was born in Ithaca, New York, in 1963. Raised in Amherst, near Buffalo, she received her B.A. in English from The State University of New York at Buffalo, and a Ph.D. from Cornell University, with a doctoral thesis on the poetry of Dickinson and Whitman.
Her two poetry chapbooks, Annunciations (Aralia Press) and Free Time (Robert L. Barth), both appeared in 2001. Keeping My Name, her first full-length collection (Texas Tech University Press, 2004), won both the Walt McDonald First-Book Award in Poetry and The Poets’ Prize. Among her publication credits are The Hudson Review, Poetry, and anthologies such as The New Penguin Book of Love Poetry and Western Wind.
Catherine lives with her husband and daughter in Valparaiso, Indiana, where she is a staff member at the Project on Civic Reflection at Valparaiso University.
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This fabulous palace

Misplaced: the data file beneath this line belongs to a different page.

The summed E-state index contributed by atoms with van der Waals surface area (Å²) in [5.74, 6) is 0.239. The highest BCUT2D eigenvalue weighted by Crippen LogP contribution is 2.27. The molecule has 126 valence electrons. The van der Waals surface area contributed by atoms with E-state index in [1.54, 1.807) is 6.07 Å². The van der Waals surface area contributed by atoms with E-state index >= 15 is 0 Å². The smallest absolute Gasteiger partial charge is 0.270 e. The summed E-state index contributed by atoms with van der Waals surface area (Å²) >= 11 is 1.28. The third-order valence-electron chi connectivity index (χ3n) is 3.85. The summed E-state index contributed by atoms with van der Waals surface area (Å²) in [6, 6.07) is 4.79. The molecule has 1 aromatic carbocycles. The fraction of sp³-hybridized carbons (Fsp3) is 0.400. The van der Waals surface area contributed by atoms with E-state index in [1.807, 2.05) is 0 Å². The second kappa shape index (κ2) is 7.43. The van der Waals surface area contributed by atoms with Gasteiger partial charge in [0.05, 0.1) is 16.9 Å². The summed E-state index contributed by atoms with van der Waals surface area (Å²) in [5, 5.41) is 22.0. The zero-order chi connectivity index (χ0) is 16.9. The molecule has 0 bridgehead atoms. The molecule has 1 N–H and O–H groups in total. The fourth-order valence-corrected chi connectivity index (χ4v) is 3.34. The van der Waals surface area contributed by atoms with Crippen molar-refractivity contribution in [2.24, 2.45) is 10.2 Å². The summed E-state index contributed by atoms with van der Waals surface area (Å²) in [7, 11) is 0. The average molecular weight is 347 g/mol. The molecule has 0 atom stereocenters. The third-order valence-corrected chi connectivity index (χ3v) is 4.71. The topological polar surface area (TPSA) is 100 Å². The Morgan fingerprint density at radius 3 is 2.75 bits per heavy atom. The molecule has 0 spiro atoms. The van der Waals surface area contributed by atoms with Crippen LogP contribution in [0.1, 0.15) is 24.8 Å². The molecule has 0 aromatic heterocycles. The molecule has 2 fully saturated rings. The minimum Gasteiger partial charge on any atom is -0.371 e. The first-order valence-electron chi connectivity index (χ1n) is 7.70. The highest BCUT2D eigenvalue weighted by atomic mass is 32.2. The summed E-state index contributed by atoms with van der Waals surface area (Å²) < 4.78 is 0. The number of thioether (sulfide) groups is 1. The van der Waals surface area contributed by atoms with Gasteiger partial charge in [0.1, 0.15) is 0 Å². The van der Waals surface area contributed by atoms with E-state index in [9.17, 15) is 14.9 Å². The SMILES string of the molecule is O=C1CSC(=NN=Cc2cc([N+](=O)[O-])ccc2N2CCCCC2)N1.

Is built on the sands,
With eighty-eight hammers
And only two hands.
Try as you might,
You can’t make it stay.
The last hammer falls,
And the walls wash away.
It has miles of hallways and hundreds of rooms,
No doors and no windows. Here nothing blooms.
Breath without life stirs in these tombs.
Six times. What is his name?
When I was born, trembling and thirsty,
It was my dad who warmed and nursed me.
I thought mom didn’t care about me
Because she’d gone to sea without me,
Missing my birthday, which seemed rude.
(But later she showed up with food.)
A moon with three craters—
A rumble—a crash—
Ten soldiers fallen
With never a flash.
This army swarms the field
With neither boots nor guns;
This single cloud of snow
Can sow a hundred suns.